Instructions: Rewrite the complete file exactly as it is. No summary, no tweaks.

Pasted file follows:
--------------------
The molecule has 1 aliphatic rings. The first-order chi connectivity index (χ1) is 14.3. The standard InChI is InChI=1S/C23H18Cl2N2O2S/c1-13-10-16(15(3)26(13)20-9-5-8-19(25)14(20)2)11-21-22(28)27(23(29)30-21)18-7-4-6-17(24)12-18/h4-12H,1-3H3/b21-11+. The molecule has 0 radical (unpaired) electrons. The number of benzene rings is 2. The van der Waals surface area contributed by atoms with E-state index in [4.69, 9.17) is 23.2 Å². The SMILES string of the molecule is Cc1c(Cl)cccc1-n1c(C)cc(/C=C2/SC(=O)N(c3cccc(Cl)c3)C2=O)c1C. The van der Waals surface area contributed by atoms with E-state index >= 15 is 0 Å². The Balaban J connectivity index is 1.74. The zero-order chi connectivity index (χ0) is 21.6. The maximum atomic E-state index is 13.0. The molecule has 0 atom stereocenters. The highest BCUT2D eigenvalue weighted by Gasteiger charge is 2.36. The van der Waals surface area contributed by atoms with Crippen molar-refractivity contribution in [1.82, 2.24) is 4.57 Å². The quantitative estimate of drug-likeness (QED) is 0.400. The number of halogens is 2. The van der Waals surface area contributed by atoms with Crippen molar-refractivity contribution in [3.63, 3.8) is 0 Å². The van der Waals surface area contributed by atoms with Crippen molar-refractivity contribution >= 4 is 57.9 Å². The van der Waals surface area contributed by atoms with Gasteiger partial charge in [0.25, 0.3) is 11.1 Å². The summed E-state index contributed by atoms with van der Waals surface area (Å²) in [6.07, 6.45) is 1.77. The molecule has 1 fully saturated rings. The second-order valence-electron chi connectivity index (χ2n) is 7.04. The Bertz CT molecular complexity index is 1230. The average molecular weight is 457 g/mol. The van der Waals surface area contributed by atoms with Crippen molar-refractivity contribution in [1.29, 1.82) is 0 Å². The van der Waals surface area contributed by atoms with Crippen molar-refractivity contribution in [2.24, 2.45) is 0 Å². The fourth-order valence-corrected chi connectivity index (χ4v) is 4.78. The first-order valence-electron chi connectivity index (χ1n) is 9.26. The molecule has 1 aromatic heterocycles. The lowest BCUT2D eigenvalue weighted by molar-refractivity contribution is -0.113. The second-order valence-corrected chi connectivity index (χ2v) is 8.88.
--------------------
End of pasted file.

The molecule has 1 aliphatic rings. The first-order chi connectivity index (χ1) is 14.3. The standard InChI is InChI=1S/C23H18Cl2N2O2S/c1-13-10-16(15(3)26(13)20-9-5-8-19(25)14(20)2)11-21-22(28)27(23(29)30-21)18-7-4-6-17(24)12-18/h4-12H,1-3H3/b21-11+. The molecule has 0 radical (unpaired) electrons. The number of benzene rings is 2. The van der Waals surface area contributed by atoms with E-state index in [4.69, 9.17) is 23.2 Å². The SMILES string of the molecule is Cc1c(Cl)cccc1-n1c(C)cc(/C=C2/SC(=O)N(c3cccc(Cl)c3)C2=O)c1C. The van der Waals surface area contributed by atoms with E-state index >= 15 is 0 Å². The Balaban J connectivity index is 1.74. The zero-order chi connectivity index (χ0) is 21.6. The maximum atomic E-state index is 13.0. The molecule has 0 atom stereocenters. The highest BCUT2D eigenvalue weighted by Gasteiger charge is 2.36. The van der Waals surface area contributed by atoms with Crippen molar-refractivity contribution in [1.82, 2.24) is 4.57 Å². The quantitative estimate of drug-likeness (QED) is 0.400. The number of halogens is 2. The van der Waals surface area contributed by atoms with Crippen molar-refractivity contribution in [3.63, 3.8) is 0 Å². The van der Waals surface area contributed by atoms with Crippen molar-refractivity contribution >= 4 is 57.9 Å². The van der Waals surface area contributed by atoms with Gasteiger partial charge in [0.25, 0.3) is 11.1 Å². The summed E-state index contributed by atoms with van der Waals surface area (Å²) in [6.07, 6.45) is 1.77. The molecule has 1 fully saturated rings. The second-order valence-electron chi connectivity index (χ2n) is 7.04. The Bertz CT molecular complexity index is 1230. The average molecular weight is 457 g/mol. The van der Waals surface area contributed by atoms with Crippen molar-refractivity contribution in [1.29, 1.82) is 0 Å². The van der Waals surface area contributed by atoms with Crippen molar-refractivity contribution in [2.24, 2.45) is 0 Å². The fourth-order valence-corrected chi connectivity index (χ4v) is 4.78. The first-order valence-electron chi connectivity index (χ1n) is 9.26. The molecule has 1 aromatic heterocycles. The lowest BCUT2D eigenvalue weighted by molar-refractivity contribution is -0.113. The second-order valence-corrected chi connectivity index (χ2v) is 8.88.